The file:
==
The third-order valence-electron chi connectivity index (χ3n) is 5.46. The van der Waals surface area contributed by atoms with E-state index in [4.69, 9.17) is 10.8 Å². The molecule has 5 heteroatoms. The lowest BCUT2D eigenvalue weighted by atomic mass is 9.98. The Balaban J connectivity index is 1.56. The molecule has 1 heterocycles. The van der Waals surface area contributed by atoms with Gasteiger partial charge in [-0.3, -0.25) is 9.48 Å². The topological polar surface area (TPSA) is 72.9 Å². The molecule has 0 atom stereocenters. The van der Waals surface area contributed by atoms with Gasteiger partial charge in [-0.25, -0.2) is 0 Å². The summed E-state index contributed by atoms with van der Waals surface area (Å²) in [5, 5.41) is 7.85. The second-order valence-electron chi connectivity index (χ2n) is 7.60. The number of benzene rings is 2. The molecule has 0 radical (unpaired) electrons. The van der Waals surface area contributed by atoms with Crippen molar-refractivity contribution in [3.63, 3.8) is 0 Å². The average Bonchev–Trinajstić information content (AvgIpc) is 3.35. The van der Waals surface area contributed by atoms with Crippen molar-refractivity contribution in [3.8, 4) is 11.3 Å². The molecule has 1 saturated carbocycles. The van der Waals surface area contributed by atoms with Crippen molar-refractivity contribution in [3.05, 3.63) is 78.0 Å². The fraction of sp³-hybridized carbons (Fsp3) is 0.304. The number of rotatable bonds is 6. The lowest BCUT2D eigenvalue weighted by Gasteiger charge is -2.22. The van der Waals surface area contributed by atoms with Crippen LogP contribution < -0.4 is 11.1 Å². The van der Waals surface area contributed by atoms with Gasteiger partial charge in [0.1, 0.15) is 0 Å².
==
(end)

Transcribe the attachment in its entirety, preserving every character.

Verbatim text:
The third-order valence-electron chi connectivity index (χ3n) is 5.46. The van der Waals surface area contributed by atoms with E-state index in [4.69, 9.17) is 10.8 Å². The molecule has 5 heteroatoms. The lowest BCUT2D eigenvalue weighted by atomic mass is 9.98. The Balaban J connectivity index is 1.56. The molecule has 1 heterocycles. The van der Waals surface area contributed by atoms with Gasteiger partial charge in [-0.3, -0.25) is 9.48 Å². The topological polar surface area (TPSA) is 72.9 Å². The molecule has 0 atom stereocenters. The van der Waals surface area contributed by atoms with Gasteiger partial charge in [-0.25, -0.2) is 0 Å². The summed E-state index contributed by atoms with van der Waals surface area (Å²) in [5, 5.41) is 7.85. The second-order valence-electron chi connectivity index (χ2n) is 7.60. The number of benzene rings is 2. The molecule has 0 radical (unpaired) electrons. The van der Waals surface area contributed by atoms with Crippen molar-refractivity contribution in [3.63, 3.8) is 0 Å². The average Bonchev–Trinajstić information content (AvgIpc) is 3.35. The van der Waals surface area contributed by atoms with Crippen molar-refractivity contribution in [3.8, 4) is 11.3 Å². The molecule has 1 saturated carbocycles. The van der Waals surface area contributed by atoms with Crippen molar-refractivity contribution in [3.05, 3.63) is 78.0 Å². The fraction of sp³-hybridized carbons (Fsp3) is 0.304. The number of rotatable bonds is 6. The lowest BCUT2D eigenvalue weighted by Gasteiger charge is -2.22. The van der Waals surface area contributed by atoms with Crippen LogP contribution < -0.4 is 11.1 Å². The van der Waals surface area contributed by atoms with Gasteiger partial charge in [0.1, 0.15) is 0 Å².